- The HDR image is only 1025 by 577 pixels, i.e. just over half a megapixel. This is absolutely nothing these days and is barely larger than the web-quality images you're looking at right now. The limitation is because using larger images would make the one minute 'processing' stage mentioned above take too long to be practical. As it is, you take a shot and then stare rather frustratedly at the application doing its thing, aware that you can't take any more HDR shots for another minute or so. Imagine the megapixel count up at 5 or 8 - the processing delay would be up the region of 10 to 20 minutes per shot. Now, before you get too dismayed, there's still a use case for HDR Photo Camera that keeps full 12 megapixel resolution and doesn't involve any waiting around within the application - but more of that later.
There's another problem though, in that HDR image techniques might well bump up attributes in lesser cameras, but those in many of Nokia's phones are already pretty darned good. Top of this list is the N8 itself, of course, ironically, the one device that Intellsys claim to have optimised their application for. But the N8's photos are already stellar. How on earth is a little low resolution, unfocussed trickery going to improve matters?
To illustrate what I mean, here's an N8 shot in weak winter sunshine. Beautifully exposed and focussed at a full 12 megapixels. But then this is the N8 and it utterly rocks in the camera department:
And here's the same scene, shot a few seconds later with HDR Photo Camera:
It's sadly rather obvious to even the untrained eye that the HDR version looks washed out and has lower contrast. Plus the other attributes of lack of focus and only half a megapixel in resolution
Here's another example, of a rather impressive gold steam train that I wanted to capture for posterity, but sadly only had the HDR version of. (I'll have to back and take raw N8 photos next time, I think....)
Again, the lack of focus and washed out nature, added to the low resolution, makes this look like something snapped on the Nokia 7650 or 3650 back in 2004.
You'll be wondering at this point why I've given HDR Photo Camera a score of 62% - surely it should be down in the low 20s? The answer is that there's a second string to the application's bow. Have a look at the 'Settings' menu, shown below:
In addition to being able to set exposure levels (the degree to which each shot is bracketed - though you'd have to be an HDR expert to know how to fiddle with these), a completely pointless 'flash' option (remember there's no focussing, so you'll never be shooting close-up objects anyway), and various miscellany, there are the options to turn off the 'fusing' of images and to adjust capture quality.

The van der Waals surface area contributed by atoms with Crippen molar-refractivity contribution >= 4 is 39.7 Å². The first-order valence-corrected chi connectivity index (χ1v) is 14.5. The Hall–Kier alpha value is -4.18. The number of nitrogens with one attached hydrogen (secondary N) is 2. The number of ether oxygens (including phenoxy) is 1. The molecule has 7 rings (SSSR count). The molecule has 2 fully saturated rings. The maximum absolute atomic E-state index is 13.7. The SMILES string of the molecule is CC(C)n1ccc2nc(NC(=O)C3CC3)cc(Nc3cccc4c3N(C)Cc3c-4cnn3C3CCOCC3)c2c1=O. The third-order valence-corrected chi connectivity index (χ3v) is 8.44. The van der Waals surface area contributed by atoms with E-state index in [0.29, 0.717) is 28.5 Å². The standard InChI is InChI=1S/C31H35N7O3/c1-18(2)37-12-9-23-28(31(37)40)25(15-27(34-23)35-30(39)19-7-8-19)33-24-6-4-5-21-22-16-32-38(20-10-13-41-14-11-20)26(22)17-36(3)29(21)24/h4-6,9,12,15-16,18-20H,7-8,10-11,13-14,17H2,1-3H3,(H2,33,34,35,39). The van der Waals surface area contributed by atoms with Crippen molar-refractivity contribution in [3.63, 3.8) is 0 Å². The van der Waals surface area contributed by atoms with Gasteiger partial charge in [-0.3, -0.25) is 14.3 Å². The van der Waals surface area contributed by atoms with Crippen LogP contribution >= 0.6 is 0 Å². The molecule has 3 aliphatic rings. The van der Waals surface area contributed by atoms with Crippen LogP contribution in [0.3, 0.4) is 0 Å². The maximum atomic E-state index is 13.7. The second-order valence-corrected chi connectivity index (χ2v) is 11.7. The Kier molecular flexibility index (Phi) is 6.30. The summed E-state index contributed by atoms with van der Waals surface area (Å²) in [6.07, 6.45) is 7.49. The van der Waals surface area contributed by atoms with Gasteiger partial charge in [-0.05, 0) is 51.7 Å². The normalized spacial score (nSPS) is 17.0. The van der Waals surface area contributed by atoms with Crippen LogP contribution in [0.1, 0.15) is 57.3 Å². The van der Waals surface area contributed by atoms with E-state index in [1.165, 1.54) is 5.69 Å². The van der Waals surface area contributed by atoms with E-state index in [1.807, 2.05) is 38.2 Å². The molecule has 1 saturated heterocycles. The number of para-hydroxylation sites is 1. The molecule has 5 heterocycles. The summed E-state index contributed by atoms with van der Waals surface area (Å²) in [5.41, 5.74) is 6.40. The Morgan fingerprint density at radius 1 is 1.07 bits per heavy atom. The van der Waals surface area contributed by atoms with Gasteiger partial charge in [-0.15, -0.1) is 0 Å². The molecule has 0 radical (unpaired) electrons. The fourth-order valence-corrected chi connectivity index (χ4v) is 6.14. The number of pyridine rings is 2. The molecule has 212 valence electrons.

With the latter set to 'Huge' (i.e. 12 megapixels) and with fusing turned off, HDR Photo Camera then becomes a utility to take three bracketed full resolution photos one after the other. Although you could do this manually by stopping after each photo and fiddling with the exposure controls, it would be very tiresome and you'd also be very unlikely to get the same framing for each. Or indeed the same focussing.
Now, the three bracketed 12mp images couldn't be HDR 'fused' on the phone using software alone - though I suspect that rewriting the utility to use the N8's GPU might help. The idea would be to use dedicated HDR fusing software on the desktop to create the final HDR image later. Intellsys do promise a such a desktop utility in 'early 2011' on its extremely underdeveloped web site, but it's not here yet.
Creating sets of bracketed 12mp images are thus HDR Photo Camera's only real and valid (though niche) use at the moment, and even then you'll have to research your own Windows, Mac or Linux photo-fusing software if you want to create HDR images of any worth today. Maybe that can be a tutorial for another day.
In short then, it's very early days for HDR Photo Camera. Better use of the Symbian^3 phone graphics processor is needed, higher resolution is needed for on-phone fusing, a degree of pre-focussing is needed for images, the desktop utility needs to be released, I could go on...
I've taken an early look at this application because of my own camera-centric 'focus' here on AAS and because it has been released as a commercial application and therefore deserved to be judged as such (it's overpriced at £8 for what it does), but I'm happy to re-review it in 6 months time if it gets developed to any degree.
Reviewed by Steve Litchfield at